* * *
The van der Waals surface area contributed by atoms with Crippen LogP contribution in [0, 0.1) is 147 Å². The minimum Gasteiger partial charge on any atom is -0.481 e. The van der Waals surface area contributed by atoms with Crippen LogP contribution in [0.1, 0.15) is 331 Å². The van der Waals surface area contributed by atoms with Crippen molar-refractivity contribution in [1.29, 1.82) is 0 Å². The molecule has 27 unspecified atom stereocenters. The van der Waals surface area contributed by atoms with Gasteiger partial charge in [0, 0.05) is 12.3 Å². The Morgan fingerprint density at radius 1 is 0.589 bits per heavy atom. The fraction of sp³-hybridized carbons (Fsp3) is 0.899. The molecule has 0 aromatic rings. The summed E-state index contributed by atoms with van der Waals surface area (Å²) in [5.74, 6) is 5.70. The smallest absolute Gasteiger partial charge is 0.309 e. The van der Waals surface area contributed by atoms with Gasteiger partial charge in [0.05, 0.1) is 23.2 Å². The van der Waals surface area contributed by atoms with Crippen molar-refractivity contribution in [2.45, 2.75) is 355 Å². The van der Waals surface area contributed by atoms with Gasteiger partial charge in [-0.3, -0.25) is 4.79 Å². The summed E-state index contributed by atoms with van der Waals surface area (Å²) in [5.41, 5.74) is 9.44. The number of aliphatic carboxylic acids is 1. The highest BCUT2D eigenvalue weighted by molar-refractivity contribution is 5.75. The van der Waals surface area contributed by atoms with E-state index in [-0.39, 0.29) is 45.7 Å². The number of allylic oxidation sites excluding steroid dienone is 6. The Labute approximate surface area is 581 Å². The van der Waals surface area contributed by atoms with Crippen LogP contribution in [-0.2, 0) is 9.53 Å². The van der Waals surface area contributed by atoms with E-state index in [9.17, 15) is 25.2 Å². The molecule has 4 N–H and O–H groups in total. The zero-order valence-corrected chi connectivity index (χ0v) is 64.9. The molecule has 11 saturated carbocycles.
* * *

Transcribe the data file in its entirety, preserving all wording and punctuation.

The van der Waals surface area contributed by atoms with Crippen LogP contribution in [0, 0.1) is 147 Å². The minimum Gasteiger partial charge on any atom is -0.481 e. The van der Waals surface area contributed by atoms with Crippen LogP contribution in [0.1, 0.15) is 331 Å². The van der Waals surface area contributed by atoms with Crippen molar-refractivity contribution in [1.29, 1.82) is 0 Å². The molecule has 27 unspecified atom stereocenters. The van der Waals surface area contributed by atoms with Gasteiger partial charge in [0, 0.05) is 12.3 Å². The Morgan fingerprint density at radius 1 is 0.589 bits per heavy atom. The fraction of sp³-hybridized carbons (Fsp3) is 0.899. The molecule has 0 aromatic rings. The summed E-state index contributed by atoms with van der Waals surface area (Å²) in [5.74, 6) is 5.70. The smallest absolute Gasteiger partial charge is 0.309 e. The van der Waals surface area contributed by atoms with Gasteiger partial charge in [0.05, 0.1) is 23.2 Å². The van der Waals surface area contributed by atoms with Crippen molar-refractivity contribution in [2.45, 2.75) is 355 Å². The van der Waals surface area contributed by atoms with Gasteiger partial charge in [-0.3, -0.25) is 4.79 Å². The summed E-state index contributed by atoms with van der Waals surface area (Å²) in [5.41, 5.74) is 9.44. The number of aliphatic carboxylic acids is 1. The highest BCUT2D eigenvalue weighted by molar-refractivity contribution is 5.75. The van der Waals surface area contributed by atoms with E-state index in [-0.39, 0.29) is 45.7 Å². The number of allylic oxidation sites excluding steroid dienone is 6. The Labute approximate surface area is 581 Å². The van der Waals surface area contributed by atoms with Crippen LogP contribution in [-0.2, 0) is 9.53 Å². The van der Waals surface area contributed by atoms with E-state index in [9.17, 15) is 25.2 Å². The molecule has 4 N–H and O–H groups in total. The zero-order valence-corrected chi connectivity index (χ0v) is 64.9. The molecule has 11 saturated carbocycles.